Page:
Comparing the determinants of thrombin generation from the arterial disease group with patients suffering from acute myocardial infarction [10], reveals an opposite negative association between fibrinogen levels with the ETP and peak height at the acute phase. To what extend the associations in the acute phase are comparable to those after the event, remains to be elucidated.

Limitations to the study were: The TG was measured in PPP after one-step centrifugation of whole blood (10 minutes at 2000 x g), in contrast to standard recommendations (two-step centrifugation; 2000 x g for 5 minutes, 10,000 x g for 10 minutes), which may affect the TG results. The history of arterial or venous disease was self-reported by the participants. There was no data available for analysis on the time from the initial diagnosis of the arterial and/or venous event to study enrolment. Therefore, we were not able to investigate if different duration of disease has different impact on the coagulation and TG profile.

However, this study has important strengths, including the standardized clinical investigation of the participants’ present cardiovascular profile and the comprehensive laboratory investigation of coagulation and anti-coagulant factors.

In conclusion, this large-scale analysis shows that the individual coagulation factors more strongly affect TG parameters in individuals with a history of arterial or venous thrombosis as compared to cardiovascular healthy individuals. This illustrates the different effect size contribution of the coagulation factors to the hypercoagulable state of individuals at risk for a cardiovascular event and suggests that the coagulome might be tuned to a “hypersensitive” state increasing the risk for recurrence. Overall, the important finding of altered determinants of thrombin generation shows that in patients with a history of cardiovascular disease levels of coagulation factors should be taken into account. It also provides further rationale for the observed benefits of anti-coagulant therapy in patients with cardiovascular disease at risk of atherothrombosis.

Availability of data and materials

The dataset used and/or analysed during the current study are available from the corresponding author on reasonable request.

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Acknowledgements

We would like to express our gratitude to all participants and the staff who are involved in planning and conducting the GHS.

Funding

The Gutenberg Health Study is funded through the government of Rhineland-Palatinate („Stiftung RheinlandPfalz für Innovation“, contract AZ 961–386261/733), the research programs “Wissen schafft Zukunft” and “Center for Translational Vascular Biology (CTVB)” of the Johannes Gutenberg-University of Mainz, and its contract with Boehringer Ingelheim and PHILIPS Medical Systems, including unrestricted grants for the Gutenberg Health Study. H. ten Cate was a Fellow of the Gutenberg Research Foundation.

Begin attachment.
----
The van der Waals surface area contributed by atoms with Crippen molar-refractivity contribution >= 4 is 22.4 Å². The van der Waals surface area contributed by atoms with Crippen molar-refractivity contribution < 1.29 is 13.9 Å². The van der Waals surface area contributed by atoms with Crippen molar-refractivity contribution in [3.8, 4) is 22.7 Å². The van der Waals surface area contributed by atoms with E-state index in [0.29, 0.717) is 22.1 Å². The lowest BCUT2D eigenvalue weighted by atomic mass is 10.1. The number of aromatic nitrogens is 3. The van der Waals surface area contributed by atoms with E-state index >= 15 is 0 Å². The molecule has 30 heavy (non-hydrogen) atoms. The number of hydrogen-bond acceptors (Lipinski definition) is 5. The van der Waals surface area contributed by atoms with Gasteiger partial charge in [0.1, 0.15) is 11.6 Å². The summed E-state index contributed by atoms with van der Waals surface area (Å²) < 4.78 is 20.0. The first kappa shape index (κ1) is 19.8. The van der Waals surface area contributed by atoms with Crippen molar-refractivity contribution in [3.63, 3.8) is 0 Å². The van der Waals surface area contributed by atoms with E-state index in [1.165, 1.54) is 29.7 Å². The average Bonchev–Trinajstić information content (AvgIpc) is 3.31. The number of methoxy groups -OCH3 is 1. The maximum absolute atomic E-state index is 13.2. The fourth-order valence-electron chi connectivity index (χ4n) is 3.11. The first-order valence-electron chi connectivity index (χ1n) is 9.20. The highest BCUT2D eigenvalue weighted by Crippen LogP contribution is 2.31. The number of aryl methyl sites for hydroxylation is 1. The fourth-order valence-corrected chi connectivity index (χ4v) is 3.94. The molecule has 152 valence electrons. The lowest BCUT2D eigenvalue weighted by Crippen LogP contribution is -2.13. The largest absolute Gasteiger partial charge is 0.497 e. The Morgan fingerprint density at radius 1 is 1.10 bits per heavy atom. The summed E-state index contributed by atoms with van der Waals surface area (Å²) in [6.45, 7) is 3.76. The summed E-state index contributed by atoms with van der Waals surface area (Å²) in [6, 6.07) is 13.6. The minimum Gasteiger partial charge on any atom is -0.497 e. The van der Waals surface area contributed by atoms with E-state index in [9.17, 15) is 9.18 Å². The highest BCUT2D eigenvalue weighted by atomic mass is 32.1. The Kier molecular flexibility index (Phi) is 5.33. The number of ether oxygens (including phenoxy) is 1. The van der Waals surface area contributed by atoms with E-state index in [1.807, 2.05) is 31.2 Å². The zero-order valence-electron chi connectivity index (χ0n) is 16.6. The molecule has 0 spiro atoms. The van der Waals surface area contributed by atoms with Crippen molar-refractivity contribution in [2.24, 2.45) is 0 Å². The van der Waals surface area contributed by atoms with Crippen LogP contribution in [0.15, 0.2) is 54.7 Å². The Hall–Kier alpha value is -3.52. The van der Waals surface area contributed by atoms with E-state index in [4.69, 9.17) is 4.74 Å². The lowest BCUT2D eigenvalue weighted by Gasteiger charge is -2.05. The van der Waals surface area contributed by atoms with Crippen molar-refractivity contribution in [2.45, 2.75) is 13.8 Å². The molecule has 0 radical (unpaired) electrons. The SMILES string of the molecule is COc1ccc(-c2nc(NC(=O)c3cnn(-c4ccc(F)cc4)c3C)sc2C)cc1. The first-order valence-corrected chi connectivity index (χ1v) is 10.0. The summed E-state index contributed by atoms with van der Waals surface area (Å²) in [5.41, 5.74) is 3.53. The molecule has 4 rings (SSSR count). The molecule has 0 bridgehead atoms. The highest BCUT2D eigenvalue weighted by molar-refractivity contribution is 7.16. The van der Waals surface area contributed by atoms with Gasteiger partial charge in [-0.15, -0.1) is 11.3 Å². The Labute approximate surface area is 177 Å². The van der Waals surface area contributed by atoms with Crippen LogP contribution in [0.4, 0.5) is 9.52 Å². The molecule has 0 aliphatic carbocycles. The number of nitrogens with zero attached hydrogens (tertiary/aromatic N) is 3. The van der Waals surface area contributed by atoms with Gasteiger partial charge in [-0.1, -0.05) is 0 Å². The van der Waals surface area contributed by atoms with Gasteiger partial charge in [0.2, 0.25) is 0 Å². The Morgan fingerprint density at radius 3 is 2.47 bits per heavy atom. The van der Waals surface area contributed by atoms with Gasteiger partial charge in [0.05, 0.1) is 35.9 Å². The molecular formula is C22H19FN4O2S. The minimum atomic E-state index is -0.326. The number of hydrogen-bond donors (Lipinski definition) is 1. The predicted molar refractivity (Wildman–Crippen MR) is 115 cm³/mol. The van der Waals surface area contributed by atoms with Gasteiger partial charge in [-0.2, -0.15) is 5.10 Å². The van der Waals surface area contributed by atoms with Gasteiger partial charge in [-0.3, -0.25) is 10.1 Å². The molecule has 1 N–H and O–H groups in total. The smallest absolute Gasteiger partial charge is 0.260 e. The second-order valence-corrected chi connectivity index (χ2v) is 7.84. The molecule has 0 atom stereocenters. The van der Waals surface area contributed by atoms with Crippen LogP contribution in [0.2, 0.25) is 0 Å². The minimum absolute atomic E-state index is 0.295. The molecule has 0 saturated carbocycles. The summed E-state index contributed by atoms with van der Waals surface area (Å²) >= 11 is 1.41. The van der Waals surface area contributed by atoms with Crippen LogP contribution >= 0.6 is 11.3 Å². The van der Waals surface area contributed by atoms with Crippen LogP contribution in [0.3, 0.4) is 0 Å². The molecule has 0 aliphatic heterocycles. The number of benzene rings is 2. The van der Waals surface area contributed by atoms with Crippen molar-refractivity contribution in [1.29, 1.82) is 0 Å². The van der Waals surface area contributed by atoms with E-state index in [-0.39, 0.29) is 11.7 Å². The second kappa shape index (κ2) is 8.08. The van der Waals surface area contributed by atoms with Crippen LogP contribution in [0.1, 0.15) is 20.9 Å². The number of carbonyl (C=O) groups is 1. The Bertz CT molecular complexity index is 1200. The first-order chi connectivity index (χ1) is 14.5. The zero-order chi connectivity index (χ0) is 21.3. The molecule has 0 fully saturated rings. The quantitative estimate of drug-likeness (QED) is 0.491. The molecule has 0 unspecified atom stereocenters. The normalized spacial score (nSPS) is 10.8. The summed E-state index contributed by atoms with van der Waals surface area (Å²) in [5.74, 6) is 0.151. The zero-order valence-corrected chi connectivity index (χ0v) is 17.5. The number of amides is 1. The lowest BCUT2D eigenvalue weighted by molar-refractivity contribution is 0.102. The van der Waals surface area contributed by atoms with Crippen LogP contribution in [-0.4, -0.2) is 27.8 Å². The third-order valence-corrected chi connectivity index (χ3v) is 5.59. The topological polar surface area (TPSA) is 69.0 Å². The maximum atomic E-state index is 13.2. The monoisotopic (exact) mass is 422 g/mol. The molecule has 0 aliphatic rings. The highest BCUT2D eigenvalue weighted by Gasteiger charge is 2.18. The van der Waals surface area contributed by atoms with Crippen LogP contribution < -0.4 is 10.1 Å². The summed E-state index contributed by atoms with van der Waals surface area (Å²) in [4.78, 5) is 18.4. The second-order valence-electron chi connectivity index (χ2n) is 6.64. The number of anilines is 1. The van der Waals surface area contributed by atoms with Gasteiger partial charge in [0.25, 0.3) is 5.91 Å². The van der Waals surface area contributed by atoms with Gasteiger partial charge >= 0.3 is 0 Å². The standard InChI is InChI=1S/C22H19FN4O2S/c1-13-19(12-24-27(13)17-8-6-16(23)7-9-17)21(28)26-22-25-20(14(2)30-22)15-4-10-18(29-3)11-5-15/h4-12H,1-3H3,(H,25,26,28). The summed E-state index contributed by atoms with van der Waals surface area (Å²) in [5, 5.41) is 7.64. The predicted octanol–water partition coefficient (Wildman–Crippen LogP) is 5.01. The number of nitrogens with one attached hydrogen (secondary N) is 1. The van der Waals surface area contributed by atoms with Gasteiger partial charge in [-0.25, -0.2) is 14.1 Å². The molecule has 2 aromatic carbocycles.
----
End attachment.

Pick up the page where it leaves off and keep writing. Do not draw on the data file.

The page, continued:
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Authors

Contributions

P.C.S. van Paridon performed research, analyzed and interpreted data, and wrote the paper; M. Panova-Noeva interpreted data and contributed to writing the paper; R. van Oerle performed research and contributed to writing the paper; A. Schulz performed the statistical analysis; N. Arnold and J.H. Prochaska contributed to discussion of the results and to critical review; I. Schmidtmann, M. Beutel and N. Pfeiffer performed research; T. Münzel, K.J. Lackner and H. ten Cate contributed to writing the paper and to critical review; P. Wild and H.M.H. Spronk designed and performed research, interpreted data and contributed to writing the paper. The author(s) read and approved the final manuscript.

Corresponding author

Correspondence to Henri M. H. Spronk.

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Ethics approval and consent to participate

The study has been conducted in accordance with the tenets of the revised Declaration of Helsinki. The study protocol was approved by the local ethics committee and by the local and federal data safety commissioners (Ref. No. 837.020.07 [5555]). Written informed consent was obtained from all participants for laboratory analyses, clinical examinations, sampling of biomaterial and use of data records for research purposes.

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Not applicable.

Competing interests

H.M.H.S. and H.t.C. received funding for research from Bayer and Pfizer, outside the work presented in this paper. There were no disclosures to report for the remaining authors.

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van Paridon, P.C.S., Panova-Noeva, M., van Oerle, R. et al. Relationships between coagulation factors and thrombin generation in a general population with arterial and venous disease background. Thrombosis J 20, 32 (2022). https://doi.org/10.1186/s12959-022-00392-0

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Keywords

  • Coagulation factors
  • Thrombin generation
  • Arterial thrombosis
  • Venous thrombosis